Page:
Glass smells a buffalo carcass. Yummy. Unfortunately, it's already been picked clean by predators and is currently being feasted on by flies.
Throwing caution to the wind, Glass starts breaking its bones and sucking out the marrow, which happens to be "greenish" in tint (1.9.4).
Predictably, Glass spends the next few hours vomiting his brains out. It takes him a day and a half to fully recover.
With no other options, Glass starts setting up traps for small animals. He starts off by making deadfalls, which is the classic "rock propped up on a stick" method.
It takes him a while, but he eventually sets up three traps. He checks them the next morning and the first two are empty. Bummer! But what about the third?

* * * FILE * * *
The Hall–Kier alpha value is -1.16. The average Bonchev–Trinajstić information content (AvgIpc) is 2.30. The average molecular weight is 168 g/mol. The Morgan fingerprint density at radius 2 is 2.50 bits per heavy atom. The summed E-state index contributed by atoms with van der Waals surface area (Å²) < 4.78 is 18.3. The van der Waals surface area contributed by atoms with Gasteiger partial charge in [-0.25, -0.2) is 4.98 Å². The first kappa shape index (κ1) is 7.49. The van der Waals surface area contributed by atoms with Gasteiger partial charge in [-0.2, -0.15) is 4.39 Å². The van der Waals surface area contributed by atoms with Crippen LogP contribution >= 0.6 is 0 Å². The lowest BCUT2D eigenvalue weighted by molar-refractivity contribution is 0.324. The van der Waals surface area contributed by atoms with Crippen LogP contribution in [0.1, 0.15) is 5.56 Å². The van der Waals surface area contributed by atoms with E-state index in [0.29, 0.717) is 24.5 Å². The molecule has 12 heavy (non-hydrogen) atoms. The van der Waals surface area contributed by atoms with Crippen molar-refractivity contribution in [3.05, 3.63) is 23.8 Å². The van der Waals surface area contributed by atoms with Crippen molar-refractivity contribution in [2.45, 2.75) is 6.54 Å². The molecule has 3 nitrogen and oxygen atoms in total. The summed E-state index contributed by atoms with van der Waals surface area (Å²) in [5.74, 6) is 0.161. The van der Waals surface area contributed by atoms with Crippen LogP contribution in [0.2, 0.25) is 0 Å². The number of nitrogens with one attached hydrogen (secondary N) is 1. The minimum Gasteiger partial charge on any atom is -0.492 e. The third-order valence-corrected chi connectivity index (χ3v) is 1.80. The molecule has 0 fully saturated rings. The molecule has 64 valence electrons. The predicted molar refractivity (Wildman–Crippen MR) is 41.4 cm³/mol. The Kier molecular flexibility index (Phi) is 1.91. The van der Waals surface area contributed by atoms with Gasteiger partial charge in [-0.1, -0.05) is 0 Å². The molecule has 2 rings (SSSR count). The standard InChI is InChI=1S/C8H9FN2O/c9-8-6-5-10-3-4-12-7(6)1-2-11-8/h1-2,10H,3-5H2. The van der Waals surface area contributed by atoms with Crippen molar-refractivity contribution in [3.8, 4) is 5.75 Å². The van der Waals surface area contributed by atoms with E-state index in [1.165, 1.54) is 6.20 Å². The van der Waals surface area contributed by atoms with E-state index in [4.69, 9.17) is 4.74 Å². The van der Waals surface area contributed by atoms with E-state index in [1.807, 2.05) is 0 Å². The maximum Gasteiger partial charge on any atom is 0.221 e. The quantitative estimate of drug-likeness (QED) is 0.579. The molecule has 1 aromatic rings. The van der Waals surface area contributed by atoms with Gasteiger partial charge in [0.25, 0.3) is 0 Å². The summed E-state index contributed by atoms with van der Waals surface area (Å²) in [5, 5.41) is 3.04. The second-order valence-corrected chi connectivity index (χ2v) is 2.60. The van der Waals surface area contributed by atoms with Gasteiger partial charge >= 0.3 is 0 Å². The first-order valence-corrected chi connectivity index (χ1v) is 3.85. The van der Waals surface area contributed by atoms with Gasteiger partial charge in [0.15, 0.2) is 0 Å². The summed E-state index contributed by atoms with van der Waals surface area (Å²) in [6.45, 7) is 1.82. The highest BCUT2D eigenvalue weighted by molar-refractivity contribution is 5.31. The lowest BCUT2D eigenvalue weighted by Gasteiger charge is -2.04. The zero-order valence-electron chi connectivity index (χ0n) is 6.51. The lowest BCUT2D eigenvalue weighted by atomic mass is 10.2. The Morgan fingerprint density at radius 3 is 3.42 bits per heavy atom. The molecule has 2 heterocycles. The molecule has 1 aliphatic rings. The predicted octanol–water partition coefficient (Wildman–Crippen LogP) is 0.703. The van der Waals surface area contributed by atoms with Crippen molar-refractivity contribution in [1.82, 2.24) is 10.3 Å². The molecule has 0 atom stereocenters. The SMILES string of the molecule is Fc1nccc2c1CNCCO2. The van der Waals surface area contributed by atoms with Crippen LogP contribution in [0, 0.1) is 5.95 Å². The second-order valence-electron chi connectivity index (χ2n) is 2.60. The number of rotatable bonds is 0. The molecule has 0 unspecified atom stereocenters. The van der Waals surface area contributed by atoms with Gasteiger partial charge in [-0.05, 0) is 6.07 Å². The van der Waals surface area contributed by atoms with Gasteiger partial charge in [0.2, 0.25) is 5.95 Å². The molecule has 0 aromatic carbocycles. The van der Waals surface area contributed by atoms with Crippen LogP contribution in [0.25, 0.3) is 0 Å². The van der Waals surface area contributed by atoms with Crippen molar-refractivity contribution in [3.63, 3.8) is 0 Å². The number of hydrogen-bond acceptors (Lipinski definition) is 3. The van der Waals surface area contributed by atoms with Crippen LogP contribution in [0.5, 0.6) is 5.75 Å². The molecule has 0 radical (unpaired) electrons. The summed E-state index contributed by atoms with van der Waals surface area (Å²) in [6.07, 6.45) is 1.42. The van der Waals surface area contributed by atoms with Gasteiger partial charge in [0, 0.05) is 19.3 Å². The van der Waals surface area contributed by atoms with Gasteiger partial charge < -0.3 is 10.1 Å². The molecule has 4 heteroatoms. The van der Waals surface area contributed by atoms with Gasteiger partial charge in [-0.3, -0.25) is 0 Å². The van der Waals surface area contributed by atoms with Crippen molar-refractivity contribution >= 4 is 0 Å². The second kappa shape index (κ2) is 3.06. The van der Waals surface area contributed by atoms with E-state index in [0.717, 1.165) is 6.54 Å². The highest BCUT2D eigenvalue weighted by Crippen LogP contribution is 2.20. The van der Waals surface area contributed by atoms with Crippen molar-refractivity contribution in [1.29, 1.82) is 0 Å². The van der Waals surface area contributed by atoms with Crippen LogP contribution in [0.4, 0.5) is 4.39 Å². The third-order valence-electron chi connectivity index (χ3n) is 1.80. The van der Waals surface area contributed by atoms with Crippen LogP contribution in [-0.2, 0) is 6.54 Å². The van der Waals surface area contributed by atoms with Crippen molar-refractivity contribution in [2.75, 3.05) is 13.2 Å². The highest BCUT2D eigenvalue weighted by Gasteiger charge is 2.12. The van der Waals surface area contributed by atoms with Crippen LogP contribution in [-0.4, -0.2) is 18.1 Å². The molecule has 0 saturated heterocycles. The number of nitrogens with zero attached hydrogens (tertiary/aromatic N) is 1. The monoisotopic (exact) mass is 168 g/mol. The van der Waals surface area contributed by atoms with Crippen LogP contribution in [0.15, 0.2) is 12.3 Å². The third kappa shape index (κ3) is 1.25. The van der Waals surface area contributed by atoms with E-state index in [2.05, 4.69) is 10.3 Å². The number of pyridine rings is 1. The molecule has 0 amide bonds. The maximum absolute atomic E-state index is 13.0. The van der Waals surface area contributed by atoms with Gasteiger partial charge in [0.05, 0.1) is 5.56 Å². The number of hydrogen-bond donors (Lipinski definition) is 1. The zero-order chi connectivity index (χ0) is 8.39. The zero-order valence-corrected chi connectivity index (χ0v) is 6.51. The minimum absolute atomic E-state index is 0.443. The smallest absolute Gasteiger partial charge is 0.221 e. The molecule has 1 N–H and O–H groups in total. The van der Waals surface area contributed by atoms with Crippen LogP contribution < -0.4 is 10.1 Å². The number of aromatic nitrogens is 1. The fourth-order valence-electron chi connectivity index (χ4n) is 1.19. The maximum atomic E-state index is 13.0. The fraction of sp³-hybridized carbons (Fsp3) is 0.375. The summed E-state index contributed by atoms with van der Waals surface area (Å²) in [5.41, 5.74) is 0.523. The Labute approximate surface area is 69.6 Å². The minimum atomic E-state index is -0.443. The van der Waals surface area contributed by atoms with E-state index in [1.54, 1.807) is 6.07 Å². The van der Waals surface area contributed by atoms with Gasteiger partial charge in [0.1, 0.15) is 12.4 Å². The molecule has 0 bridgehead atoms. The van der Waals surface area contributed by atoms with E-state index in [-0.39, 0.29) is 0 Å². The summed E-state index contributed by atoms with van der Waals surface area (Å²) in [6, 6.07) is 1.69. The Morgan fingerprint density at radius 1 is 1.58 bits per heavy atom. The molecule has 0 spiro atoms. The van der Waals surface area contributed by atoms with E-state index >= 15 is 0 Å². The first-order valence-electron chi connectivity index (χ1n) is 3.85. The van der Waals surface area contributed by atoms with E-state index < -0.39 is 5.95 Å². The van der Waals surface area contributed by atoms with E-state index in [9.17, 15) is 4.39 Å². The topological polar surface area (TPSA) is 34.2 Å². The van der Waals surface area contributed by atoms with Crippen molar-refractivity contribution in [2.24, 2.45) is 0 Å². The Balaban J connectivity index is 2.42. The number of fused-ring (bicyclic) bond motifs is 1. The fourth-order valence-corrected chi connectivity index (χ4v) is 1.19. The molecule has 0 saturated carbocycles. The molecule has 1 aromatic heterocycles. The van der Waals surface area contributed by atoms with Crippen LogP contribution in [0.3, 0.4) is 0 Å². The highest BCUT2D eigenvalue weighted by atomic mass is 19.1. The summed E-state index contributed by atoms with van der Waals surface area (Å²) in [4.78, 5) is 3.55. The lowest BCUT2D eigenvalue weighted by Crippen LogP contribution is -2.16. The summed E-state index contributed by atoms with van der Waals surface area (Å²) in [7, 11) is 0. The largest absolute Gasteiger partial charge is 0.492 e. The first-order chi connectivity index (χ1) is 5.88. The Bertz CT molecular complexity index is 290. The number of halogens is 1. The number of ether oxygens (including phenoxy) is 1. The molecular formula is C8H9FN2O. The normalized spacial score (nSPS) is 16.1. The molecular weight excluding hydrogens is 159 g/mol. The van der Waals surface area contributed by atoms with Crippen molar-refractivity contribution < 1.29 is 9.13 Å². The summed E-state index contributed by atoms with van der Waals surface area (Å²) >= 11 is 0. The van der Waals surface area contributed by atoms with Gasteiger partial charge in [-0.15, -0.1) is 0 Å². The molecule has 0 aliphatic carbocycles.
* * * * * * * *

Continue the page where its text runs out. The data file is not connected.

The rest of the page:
The third trap actually worked perfectly, but when Glass approaches it, he's blasted in the face by a skunk whose leg had been snagged. Glass rushes to the river to wash off the stench.
As he thinks about how much easier this would have been if he had a rifle, Glass feels a Klingon-like desire for revenge rising in his stomach.
Glass tries a different type of trap next, this one often used by "Pawnee children" (1.9.42). He basically digs a hole and puts some rocks on top so it looks like a little den. He then starts crawling around the pit in an ever-shrinking circular pattern, driving any small creatures in the underbrush directly into his trap.
Not eager for another skunk surprise, Glass takes a stick and bashes repeatedly into the hole, killing anything inside. His take isn't huge—four mice and two squirrels—but it's something.
Glass builds a makeshift bow and spindle to start a fire and enjoys a nice, if a bit small, feast of roasted rodent.